Report: Reno-Sparks lacks large industrial sites | NevadaAppeal.com

Report: Reno-Sparks lacks large industrial sites

Rob Sabo
rsabo@nnbw.biz

The third-quarter industrial absorption of 1.8 million square feet in Reno and Sparks has developers moving on large speculative buildings and commercial brokers scrambling to find suitable locations for prospective tenants.

And it could get much harder to find room for distribution and manufacturing firms in the future.

Though there's currently an adequate supply of industrial land for development in Washoe County, a study by the Truckee Meadows Regional Planning Authority finds the county lacks a pipeline of development-ready land for new industrial companies entering the region over the next 20 years.

There's certainly no shortage of developable land in Storey County at Tahoe Reno Industrial Center, where wild mustangs and sagebrush far outnumber large industrial buildings. But TMRPA's Industrial Lands Needs Analysis finds that in Washoe County there currently is about 1,200 vacant acres of land that's zoned for industrial development, and another 1,600 acres zoned for mixed-use development. Additionally, the Reno-Tahoe International Airport owns 2,400 acres of land at Reno-Stead Airport that could be available for long-term lease.

Projections for job growth, the TMRPA report says, show that between 13,000 and 17,000 new employees will join the industrial sector between 2012 and 2032, and the sector will need between 1,100 and 1,500 acres of industrial land to house new companies.

It may seem like Washoe County has plenty of available space, but much of the land zoned for industrial use isn't serviced by utilities or necessary infrastructure to support development. About 220 acres are considered well-served, while another 200 are supported to a lesser degree by industrial-scale infrastructure, the report finds.

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"For industrial land in the region we have some pieces that are looking really good, and some places that don't have much, and we have to think about what that means in terms of potential infrastructure needed to support industrial development, says Kim Robinson, executive director of Truckee Meadows Regional Planning Authority.

The supply of developable land came into sharp focus in 2013, particularly after the last three months, when the region's industrial brokers placed a handful of tenants that far exceeded the region's long-term absorption average of 1.3 million square feet per year.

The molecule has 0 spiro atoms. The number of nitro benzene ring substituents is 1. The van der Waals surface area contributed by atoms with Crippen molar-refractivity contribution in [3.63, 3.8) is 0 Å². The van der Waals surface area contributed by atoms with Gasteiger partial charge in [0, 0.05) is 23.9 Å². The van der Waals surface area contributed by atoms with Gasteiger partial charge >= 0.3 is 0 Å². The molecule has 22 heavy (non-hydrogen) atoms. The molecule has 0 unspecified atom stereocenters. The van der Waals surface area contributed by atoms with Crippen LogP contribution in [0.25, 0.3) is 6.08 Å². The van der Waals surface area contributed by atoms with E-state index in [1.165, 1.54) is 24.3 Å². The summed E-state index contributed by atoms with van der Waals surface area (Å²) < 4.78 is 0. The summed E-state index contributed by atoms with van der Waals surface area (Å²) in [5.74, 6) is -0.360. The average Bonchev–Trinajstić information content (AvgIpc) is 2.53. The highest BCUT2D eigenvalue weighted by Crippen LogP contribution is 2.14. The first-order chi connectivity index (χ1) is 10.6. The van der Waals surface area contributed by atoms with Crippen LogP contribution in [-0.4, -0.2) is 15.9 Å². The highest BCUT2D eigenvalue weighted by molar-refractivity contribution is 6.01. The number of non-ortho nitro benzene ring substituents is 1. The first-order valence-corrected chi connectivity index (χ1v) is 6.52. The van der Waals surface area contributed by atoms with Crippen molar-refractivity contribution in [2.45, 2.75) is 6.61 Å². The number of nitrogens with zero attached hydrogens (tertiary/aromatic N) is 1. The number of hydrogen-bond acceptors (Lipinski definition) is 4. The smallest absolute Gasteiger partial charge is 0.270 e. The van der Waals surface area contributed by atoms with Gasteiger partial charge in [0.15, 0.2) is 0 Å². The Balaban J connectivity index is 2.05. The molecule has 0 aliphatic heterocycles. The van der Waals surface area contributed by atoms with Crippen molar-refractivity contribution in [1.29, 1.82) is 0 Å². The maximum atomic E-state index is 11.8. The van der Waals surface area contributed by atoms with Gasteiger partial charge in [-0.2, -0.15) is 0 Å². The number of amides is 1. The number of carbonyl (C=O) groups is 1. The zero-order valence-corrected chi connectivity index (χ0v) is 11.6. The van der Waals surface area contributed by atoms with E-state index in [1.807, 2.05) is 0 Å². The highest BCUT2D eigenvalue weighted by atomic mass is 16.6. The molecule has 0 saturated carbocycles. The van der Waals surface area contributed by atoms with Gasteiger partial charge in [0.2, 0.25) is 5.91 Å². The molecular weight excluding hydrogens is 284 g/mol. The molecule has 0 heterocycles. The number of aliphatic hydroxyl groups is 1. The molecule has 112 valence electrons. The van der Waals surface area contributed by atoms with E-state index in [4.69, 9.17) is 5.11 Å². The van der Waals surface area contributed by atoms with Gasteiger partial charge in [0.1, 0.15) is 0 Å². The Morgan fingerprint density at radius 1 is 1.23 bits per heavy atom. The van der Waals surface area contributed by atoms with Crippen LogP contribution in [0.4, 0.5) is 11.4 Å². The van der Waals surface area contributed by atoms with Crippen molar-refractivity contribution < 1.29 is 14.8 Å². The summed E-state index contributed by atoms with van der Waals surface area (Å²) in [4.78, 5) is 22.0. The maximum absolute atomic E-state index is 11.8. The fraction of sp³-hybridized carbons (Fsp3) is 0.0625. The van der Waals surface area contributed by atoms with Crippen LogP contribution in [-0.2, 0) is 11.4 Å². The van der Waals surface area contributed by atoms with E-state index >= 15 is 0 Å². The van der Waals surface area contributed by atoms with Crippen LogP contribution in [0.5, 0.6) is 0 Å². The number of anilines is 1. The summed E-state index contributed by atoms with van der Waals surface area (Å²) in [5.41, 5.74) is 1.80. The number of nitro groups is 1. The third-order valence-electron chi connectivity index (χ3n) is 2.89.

There's no shortage of industrial land or buildings in the Truckee Meadows — Washoe County has 67 million square feet under roof, with another 10 million at TRIC. But current absorption rates and continued interest from companies moving operations to the Truckee Meadows could lead to a whole slew of new industrial construction projects that would impact the region's supply of developable land. And most new large industrial users require much more modern buildings than are found in the area's industrial corridors.

"We are at a real turning point," says Dan Oster, senior vice president and principal with the industrial team at NAI Alliance. "We have turned the corner on what has been a real terrible five years. It's slowly been getting better, but in the last quarter we exceeded the long-term average and we already had a good year in the making."

In Washoe County, some companies that need larger sites, such as Urban Outfitters, located in Stead. However, most of the large tenants coming into the region, such as Randa Corp. or Ardagh Group, took land at Tahoe Reno Industrial Center, where they could purchase sites of 100 acres or more and have room to expand if necessary.

The keys for Washoe County to land large industrial tenants, Oster says, is having land with water, power, sewer and other infrastructure in place — a key decision in Lake Washington Partner's recent purchase of 66 acres at Spanish Springs Business Center off Pyramid Highway.

"Yes there are a lot of parcels and wide open spaces in northern Nevada, but when you start to apply the logic that developers and users of industrial space use to evaluate sites, we don't have an over-abundance," Oster says. "There is work to be done to make more areas accessible for industrial development."

Reno and Sparks can't compete head-to-head with Storey County for large distribution or e-fulfillment centers, the reports says, but it does well in positioning smaller manufacturing firms that need five to 10 acres. These firms want sites with easy access, and there currently are 208 sites around the Truckee Meadows that could house smaller firms in the next two decades. Additionally, many new firms in the region are renovating older buildings to suit their needs rather than erecting new buildings.

The only way to accomplish the goals of economic development organizations of bringing new manufacturing and distribution companies to northern Nevada is to increase the supply of cost-effective land for industrial development, Oster says. The TMRPA report suggests that with historical and projected absorption rates, the greater Reno-Sparks region needs about 500 acres of industrial land available at any given time. For the region to compete with TRIC, however, it needs more than 800 acres of buildable land.

And that, Oster says, requires some careful foresight and planning in where to build.

"We are still under-supplied for pad-ready land for development," he says. "The process and insight required to pick a site that is going to work for the next phase of building in northern Nevada really needs the insight of brokers and development professionals. When you drill down to it, you can't just pick any piece of dirt. It has to have infrastructure, and it has to have a price that makes sense once a building is complete."